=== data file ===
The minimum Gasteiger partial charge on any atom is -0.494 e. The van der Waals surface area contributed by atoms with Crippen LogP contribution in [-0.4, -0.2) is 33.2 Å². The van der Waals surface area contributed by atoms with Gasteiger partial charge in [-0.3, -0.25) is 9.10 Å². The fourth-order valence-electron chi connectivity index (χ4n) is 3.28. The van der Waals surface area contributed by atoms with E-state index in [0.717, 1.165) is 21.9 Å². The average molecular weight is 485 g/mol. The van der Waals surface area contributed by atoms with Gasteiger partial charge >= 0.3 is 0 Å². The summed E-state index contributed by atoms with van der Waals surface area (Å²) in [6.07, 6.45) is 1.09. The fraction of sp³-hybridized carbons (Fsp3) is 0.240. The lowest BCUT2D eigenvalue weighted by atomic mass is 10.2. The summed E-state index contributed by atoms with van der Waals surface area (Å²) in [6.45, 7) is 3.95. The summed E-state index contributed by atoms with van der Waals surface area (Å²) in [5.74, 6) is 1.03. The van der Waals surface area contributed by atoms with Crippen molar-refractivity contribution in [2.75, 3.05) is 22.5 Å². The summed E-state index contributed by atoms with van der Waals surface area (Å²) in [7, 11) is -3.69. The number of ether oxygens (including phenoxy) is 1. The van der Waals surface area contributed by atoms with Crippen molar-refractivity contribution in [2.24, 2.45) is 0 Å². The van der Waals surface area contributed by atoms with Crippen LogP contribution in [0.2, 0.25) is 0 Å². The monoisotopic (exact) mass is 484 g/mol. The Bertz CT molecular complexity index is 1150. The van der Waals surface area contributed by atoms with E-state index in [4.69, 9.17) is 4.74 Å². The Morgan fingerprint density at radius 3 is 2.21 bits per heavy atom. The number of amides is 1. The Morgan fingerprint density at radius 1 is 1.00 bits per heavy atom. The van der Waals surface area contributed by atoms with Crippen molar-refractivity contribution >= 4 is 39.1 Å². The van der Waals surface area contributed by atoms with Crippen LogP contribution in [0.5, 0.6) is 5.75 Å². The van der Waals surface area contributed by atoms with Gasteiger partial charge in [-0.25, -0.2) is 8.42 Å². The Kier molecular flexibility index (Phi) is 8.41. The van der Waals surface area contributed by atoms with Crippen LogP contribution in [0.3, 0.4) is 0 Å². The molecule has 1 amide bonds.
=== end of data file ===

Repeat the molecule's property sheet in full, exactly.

The minimum Gasteiger partial charge on any atom is -0.494 e. The van der Waals surface area contributed by atoms with Crippen LogP contribution in [-0.4, -0.2) is 33.2 Å². The van der Waals surface area contributed by atoms with Gasteiger partial charge in [-0.3, -0.25) is 9.10 Å². The fourth-order valence-electron chi connectivity index (χ4n) is 3.28. The van der Waals surface area contributed by atoms with E-state index in [0.717, 1.165) is 21.9 Å². The average molecular weight is 485 g/mol. The van der Waals surface area contributed by atoms with Gasteiger partial charge >= 0.3 is 0 Å². The summed E-state index contributed by atoms with van der Waals surface area (Å²) in [6.07, 6.45) is 1.09. The fraction of sp³-hybridized carbons (Fsp3) is 0.240. The lowest BCUT2D eigenvalue weighted by atomic mass is 10.2. The summed E-state index contributed by atoms with van der Waals surface area (Å²) in [6.45, 7) is 3.95. The summed E-state index contributed by atoms with van der Waals surface area (Å²) in [5.74, 6) is 1.03. The van der Waals surface area contributed by atoms with Crippen molar-refractivity contribution in [2.75, 3.05) is 22.5 Å². The summed E-state index contributed by atoms with van der Waals surface area (Å²) in [7, 11) is -3.69. The number of ether oxygens (including phenoxy) is 1. The van der Waals surface area contributed by atoms with Crippen molar-refractivity contribution in [2.24, 2.45) is 0 Å². The van der Waals surface area contributed by atoms with Crippen LogP contribution in [0.2, 0.25) is 0 Å². The monoisotopic (exact) mass is 484 g/mol. The Bertz CT molecular complexity index is 1150. The van der Waals surface area contributed by atoms with E-state index in [4.69, 9.17) is 4.74 Å². The Morgan fingerprint density at radius 3 is 2.21 bits per heavy atom. The number of amides is 1. The Morgan fingerprint density at radius 1 is 1.00 bits per heavy atom. The van der Waals surface area contributed by atoms with Crippen molar-refractivity contribution >= 4 is 39.1 Å². The van der Waals surface area contributed by atoms with Crippen LogP contribution in [0.5, 0.6) is 5.75 Å². The van der Waals surface area contributed by atoms with Gasteiger partial charge in [-0.25, -0.2) is 8.42 Å². The Kier molecular flexibility index (Phi) is 8.41. The van der Waals surface area contributed by atoms with Crippen LogP contribution in [0.3, 0.4) is 0 Å². The molecule has 1 amide bonds.